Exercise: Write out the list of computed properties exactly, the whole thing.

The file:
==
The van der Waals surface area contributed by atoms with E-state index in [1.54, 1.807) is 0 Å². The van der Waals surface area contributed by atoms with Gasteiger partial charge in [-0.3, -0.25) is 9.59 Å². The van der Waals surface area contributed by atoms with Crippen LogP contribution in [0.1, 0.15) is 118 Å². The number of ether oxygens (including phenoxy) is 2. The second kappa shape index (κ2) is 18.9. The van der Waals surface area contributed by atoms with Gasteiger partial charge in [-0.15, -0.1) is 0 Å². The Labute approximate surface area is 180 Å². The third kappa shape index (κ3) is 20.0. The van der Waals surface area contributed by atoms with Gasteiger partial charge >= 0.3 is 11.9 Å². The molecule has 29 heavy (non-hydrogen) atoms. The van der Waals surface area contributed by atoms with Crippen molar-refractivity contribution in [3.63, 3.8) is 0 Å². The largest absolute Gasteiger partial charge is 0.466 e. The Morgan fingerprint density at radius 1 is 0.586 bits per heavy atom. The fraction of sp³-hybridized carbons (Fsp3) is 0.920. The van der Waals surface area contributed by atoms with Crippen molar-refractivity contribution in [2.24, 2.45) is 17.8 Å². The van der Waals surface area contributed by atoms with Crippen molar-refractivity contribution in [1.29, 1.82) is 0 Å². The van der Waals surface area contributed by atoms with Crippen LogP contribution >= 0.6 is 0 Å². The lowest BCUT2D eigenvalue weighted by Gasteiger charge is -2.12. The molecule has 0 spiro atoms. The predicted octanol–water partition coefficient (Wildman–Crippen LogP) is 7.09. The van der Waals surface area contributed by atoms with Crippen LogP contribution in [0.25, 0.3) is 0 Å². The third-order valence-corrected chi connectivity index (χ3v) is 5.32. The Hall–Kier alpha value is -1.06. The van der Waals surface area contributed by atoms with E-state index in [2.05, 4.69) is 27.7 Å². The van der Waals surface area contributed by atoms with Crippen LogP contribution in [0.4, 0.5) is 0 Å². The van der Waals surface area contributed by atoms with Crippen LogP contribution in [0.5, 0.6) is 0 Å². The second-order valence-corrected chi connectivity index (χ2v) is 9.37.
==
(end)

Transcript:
The van der Waals surface area contributed by atoms with E-state index in [1.54, 1.807) is 0 Å². The van der Waals surface area contributed by atoms with Gasteiger partial charge in [-0.3, -0.25) is 9.59 Å². The van der Waals surface area contributed by atoms with Crippen LogP contribution in [0.1, 0.15) is 118 Å². The number of ether oxygens (including phenoxy) is 2. The second kappa shape index (κ2) is 18.9. The van der Waals surface area contributed by atoms with Gasteiger partial charge in [-0.15, -0.1) is 0 Å². The Labute approximate surface area is 180 Å². The third kappa shape index (κ3) is 20.0. The van der Waals surface area contributed by atoms with Gasteiger partial charge >= 0.3 is 11.9 Å². The molecule has 29 heavy (non-hydrogen) atoms. The van der Waals surface area contributed by atoms with Crippen molar-refractivity contribution in [3.63, 3.8) is 0 Å². The largest absolute Gasteiger partial charge is 0.466 e. The Morgan fingerprint density at radius 1 is 0.586 bits per heavy atom. The fraction of sp³-hybridized carbons (Fsp3) is 0.920. The van der Waals surface area contributed by atoms with Crippen molar-refractivity contribution in [2.24, 2.45) is 17.8 Å². The van der Waals surface area contributed by atoms with Crippen molar-refractivity contribution in [1.29, 1.82) is 0 Å². The van der Waals surface area contributed by atoms with Crippen LogP contribution >= 0.6 is 0 Å². The lowest BCUT2D eigenvalue weighted by Gasteiger charge is -2.12. The molecule has 0 spiro atoms. The predicted octanol–water partition coefficient (Wildman–Crippen LogP) is 7.09. The van der Waals surface area contributed by atoms with Crippen LogP contribution in [0.25, 0.3) is 0 Å². The third-order valence-corrected chi connectivity index (χ3v) is 5.32. The Hall–Kier alpha value is -1.06. The van der Waals surface area contributed by atoms with E-state index in [2.05, 4.69) is 27.7 Å². The van der Waals surface area contributed by atoms with Crippen LogP contribution in [0.4, 0.5) is 0 Å². The van der Waals surface area contributed by atoms with Crippen LogP contribution in [0.5, 0.6) is 0 Å². The second-order valence-corrected chi connectivity index (χ2v) is 9.37.